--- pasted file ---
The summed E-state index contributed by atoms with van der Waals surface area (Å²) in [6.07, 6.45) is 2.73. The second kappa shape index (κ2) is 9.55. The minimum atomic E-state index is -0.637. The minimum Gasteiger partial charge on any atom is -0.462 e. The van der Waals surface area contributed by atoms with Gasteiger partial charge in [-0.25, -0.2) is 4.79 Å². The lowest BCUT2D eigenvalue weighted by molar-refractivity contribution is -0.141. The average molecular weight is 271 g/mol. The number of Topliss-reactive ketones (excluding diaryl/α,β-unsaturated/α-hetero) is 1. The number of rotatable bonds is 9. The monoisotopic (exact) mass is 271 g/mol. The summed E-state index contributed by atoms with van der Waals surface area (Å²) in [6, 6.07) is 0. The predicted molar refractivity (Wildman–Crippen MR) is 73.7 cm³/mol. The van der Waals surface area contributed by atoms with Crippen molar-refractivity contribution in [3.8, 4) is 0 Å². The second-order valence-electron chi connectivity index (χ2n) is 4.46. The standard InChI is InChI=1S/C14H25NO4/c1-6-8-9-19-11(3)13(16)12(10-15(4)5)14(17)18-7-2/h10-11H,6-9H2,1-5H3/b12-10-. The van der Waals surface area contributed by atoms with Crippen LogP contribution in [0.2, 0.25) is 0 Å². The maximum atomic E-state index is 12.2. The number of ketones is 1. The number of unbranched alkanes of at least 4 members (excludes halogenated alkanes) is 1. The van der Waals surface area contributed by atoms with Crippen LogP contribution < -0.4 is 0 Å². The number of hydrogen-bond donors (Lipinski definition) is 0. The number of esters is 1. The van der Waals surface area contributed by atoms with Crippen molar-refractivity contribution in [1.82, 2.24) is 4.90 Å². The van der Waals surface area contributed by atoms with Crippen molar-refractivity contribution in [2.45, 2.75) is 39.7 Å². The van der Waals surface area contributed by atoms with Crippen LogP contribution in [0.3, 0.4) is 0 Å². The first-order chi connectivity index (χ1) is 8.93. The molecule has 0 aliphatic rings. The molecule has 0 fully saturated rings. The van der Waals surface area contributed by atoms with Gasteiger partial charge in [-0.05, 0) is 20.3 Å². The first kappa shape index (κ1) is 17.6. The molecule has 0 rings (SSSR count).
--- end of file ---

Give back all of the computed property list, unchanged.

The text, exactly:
The summed E-state index contributed by atoms with van der Waals surface area (Å²) in [6.07, 6.45) is 2.73. The second kappa shape index (κ2) is 9.55. The minimum atomic E-state index is -0.637. The minimum Gasteiger partial charge on any atom is -0.462 e. The van der Waals surface area contributed by atoms with Gasteiger partial charge in [-0.25, -0.2) is 4.79 Å². The lowest BCUT2D eigenvalue weighted by molar-refractivity contribution is -0.141. The average molecular weight is 271 g/mol. The number of Topliss-reactive ketones (excluding diaryl/α,β-unsaturated/α-hetero) is 1. The number of rotatable bonds is 9. The monoisotopic (exact) mass is 271 g/mol. The summed E-state index contributed by atoms with van der Waals surface area (Å²) in [6, 6.07) is 0. The predicted molar refractivity (Wildman–Crippen MR) is 73.7 cm³/mol. The van der Waals surface area contributed by atoms with Crippen molar-refractivity contribution in [3.8, 4) is 0 Å². The second-order valence-electron chi connectivity index (χ2n) is 4.46. The standard InChI is InChI=1S/C14H25NO4/c1-6-8-9-19-11(3)13(16)12(10-15(4)5)14(17)18-7-2/h10-11H,6-9H2,1-5H3/b12-10-. The van der Waals surface area contributed by atoms with Crippen LogP contribution in [0.2, 0.25) is 0 Å². The maximum atomic E-state index is 12.2. The number of ketones is 1. The number of unbranched alkanes of at least 4 members (excludes halogenated alkanes) is 1. The van der Waals surface area contributed by atoms with Crippen LogP contribution < -0.4 is 0 Å². The number of hydrogen-bond donors (Lipinski definition) is 0. The number of esters is 1. The van der Waals surface area contributed by atoms with Crippen molar-refractivity contribution in [1.82, 2.24) is 4.90 Å². The van der Waals surface area contributed by atoms with Crippen molar-refractivity contribution in [2.45, 2.75) is 39.7 Å². The van der Waals surface area contributed by atoms with Crippen LogP contribution in [0.3, 0.4) is 0 Å². The first-order chi connectivity index (χ1) is 8.93. The molecule has 0 aliphatic rings. The molecule has 0 fully saturated rings. The van der Waals surface area contributed by atoms with Gasteiger partial charge in [-0.05, 0) is 20.3 Å². The first kappa shape index (κ1) is 17.6. The molecule has 0 rings (SSSR count).